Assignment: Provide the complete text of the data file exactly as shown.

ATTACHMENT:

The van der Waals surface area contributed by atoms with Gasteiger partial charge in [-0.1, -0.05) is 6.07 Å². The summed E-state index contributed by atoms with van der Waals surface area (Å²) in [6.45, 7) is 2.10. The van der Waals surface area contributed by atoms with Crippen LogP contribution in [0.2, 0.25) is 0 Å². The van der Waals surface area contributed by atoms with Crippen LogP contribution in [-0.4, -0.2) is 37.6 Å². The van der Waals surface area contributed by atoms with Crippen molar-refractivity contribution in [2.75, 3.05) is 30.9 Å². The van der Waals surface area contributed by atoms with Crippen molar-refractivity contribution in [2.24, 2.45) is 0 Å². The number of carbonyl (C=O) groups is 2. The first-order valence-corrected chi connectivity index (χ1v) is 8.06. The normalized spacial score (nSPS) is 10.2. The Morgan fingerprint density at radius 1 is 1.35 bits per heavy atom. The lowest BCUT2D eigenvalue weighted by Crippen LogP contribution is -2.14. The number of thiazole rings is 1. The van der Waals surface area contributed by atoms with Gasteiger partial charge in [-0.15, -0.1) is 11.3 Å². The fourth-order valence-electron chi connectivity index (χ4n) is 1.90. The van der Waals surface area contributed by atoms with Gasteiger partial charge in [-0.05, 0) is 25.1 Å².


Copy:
The van der Waals surface area contributed by atoms with Gasteiger partial charge in [-0.1, -0.05) is 6.07 Å². The summed E-state index contributed by atoms with van der Waals surface area (Å²) in [6.45, 7) is 2.10. The van der Waals surface area contributed by atoms with Crippen LogP contribution in [0.2, 0.25) is 0 Å². The van der Waals surface area contributed by atoms with Crippen LogP contribution in [-0.4, -0.2) is 37.6 Å². The van der Waals surface area contributed by atoms with Crippen molar-refractivity contribution in [2.75, 3.05) is 30.9 Å². The van der Waals surface area contributed by atoms with Crippen molar-refractivity contribution in [2.24, 2.45) is 0 Å². The number of carbonyl (C=O) groups is 2. The first-order valence-corrected chi connectivity index (χ1v) is 8.06. The normalized spacial score (nSPS) is 10.2. The Morgan fingerprint density at radius 1 is 1.35 bits per heavy atom. The lowest BCUT2D eigenvalue weighted by Crippen LogP contribution is -2.14. The number of thiazole rings is 1. The van der Waals surface area contributed by atoms with Gasteiger partial charge in [-0.15, -0.1) is 11.3 Å². The fourth-order valence-electron chi connectivity index (χ4n) is 1.90. The van der Waals surface area contributed by atoms with Gasteiger partial charge in [-0.05, 0) is 25.1 Å².